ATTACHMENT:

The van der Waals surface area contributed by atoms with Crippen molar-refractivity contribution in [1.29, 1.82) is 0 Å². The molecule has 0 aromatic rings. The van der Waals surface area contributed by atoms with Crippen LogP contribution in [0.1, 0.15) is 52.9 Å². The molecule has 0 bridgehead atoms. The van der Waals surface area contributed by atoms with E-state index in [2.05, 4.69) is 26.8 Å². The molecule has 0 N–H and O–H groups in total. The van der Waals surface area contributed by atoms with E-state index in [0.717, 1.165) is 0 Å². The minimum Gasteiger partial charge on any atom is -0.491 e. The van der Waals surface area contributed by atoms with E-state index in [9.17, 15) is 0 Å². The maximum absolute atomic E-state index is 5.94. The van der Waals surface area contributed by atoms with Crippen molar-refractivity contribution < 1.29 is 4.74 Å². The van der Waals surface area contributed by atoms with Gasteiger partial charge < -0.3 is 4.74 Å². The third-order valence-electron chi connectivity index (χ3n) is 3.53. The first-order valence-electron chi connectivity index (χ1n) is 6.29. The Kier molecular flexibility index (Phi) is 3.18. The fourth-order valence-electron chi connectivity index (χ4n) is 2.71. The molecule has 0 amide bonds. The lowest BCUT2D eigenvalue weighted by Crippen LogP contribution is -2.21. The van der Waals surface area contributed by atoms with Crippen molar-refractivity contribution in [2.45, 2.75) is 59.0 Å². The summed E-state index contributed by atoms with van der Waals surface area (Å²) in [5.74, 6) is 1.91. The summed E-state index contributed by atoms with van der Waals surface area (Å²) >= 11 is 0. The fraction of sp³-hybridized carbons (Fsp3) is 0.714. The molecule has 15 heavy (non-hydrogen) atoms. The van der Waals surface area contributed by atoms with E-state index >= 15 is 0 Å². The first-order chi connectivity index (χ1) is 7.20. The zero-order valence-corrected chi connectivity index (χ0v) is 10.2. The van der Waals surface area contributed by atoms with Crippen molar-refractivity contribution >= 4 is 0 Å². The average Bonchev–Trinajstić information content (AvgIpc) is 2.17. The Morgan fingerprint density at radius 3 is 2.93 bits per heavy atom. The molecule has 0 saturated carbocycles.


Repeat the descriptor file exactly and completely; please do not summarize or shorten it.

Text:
The van der Waals surface area contributed by atoms with Crippen molar-refractivity contribution in [1.29, 1.82) is 0 Å². The molecule has 0 aromatic rings. The van der Waals surface area contributed by atoms with Crippen LogP contribution in [0.1, 0.15) is 52.9 Å². The molecule has 0 bridgehead atoms. The van der Waals surface area contributed by atoms with E-state index in [2.05, 4.69) is 26.8 Å². The molecule has 0 N–H and O–H groups in total. The van der Waals surface area contributed by atoms with E-state index in [0.717, 1.165) is 0 Å². The minimum Gasteiger partial charge on any atom is -0.491 e. The van der Waals surface area contributed by atoms with E-state index in [9.17, 15) is 0 Å². The maximum absolute atomic E-state index is 5.94. The van der Waals surface area contributed by atoms with Crippen molar-refractivity contribution < 1.29 is 4.74 Å². The van der Waals surface area contributed by atoms with Gasteiger partial charge < -0.3 is 4.74 Å². The third-order valence-electron chi connectivity index (χ3n) is 3.53. The first-order valence-electron chi connectivity index (χ1n) is 6.29. The Kier molecular flexibility index (Phi) is 3.18. The fourth-order valence-electron chi connectivity index (χ4n) is 2.71. The molecule has 0 amide bonds. The lowest BCUT2D eigenvalue weighted by Crippen LogP contribution is -2.21. The van der Waals surface area contributed by atoms with Crippen molar-refractivity contribution in [2.45, 2.75) is 59.0 Å². The summed E-state index contributed by atoms with van der Waals surface area (Å²) in [5.74, 6) is 1.91. The summed E-state index contributed by atoms with van der Waals surface area (Å²) >= 11 is 0. The fraction of sp³-hybridized carbons (Fsp3) is 0.714. The molecule has 15 heavy (non-hydrogen) atoms. The van der Waals surface area contributed by atoms with E-state index >= 15 is 0 Å². The first-order chi connectivity index (χ1) is 7.20. The zero-order valence-corrected chi connectivity index (χ0v) is 10.2. The van der Waals surface area contributed by atoms with Crippen molar-refractivity contribution >= 4 is 0 Å². The average Bonchev–Trinajstić information content (AvgIpc) is 2.17. The Morgan fingerprint density at radius 3 is 2.93 bits per heavy atom. The molecule has 0 saturated carbocycles.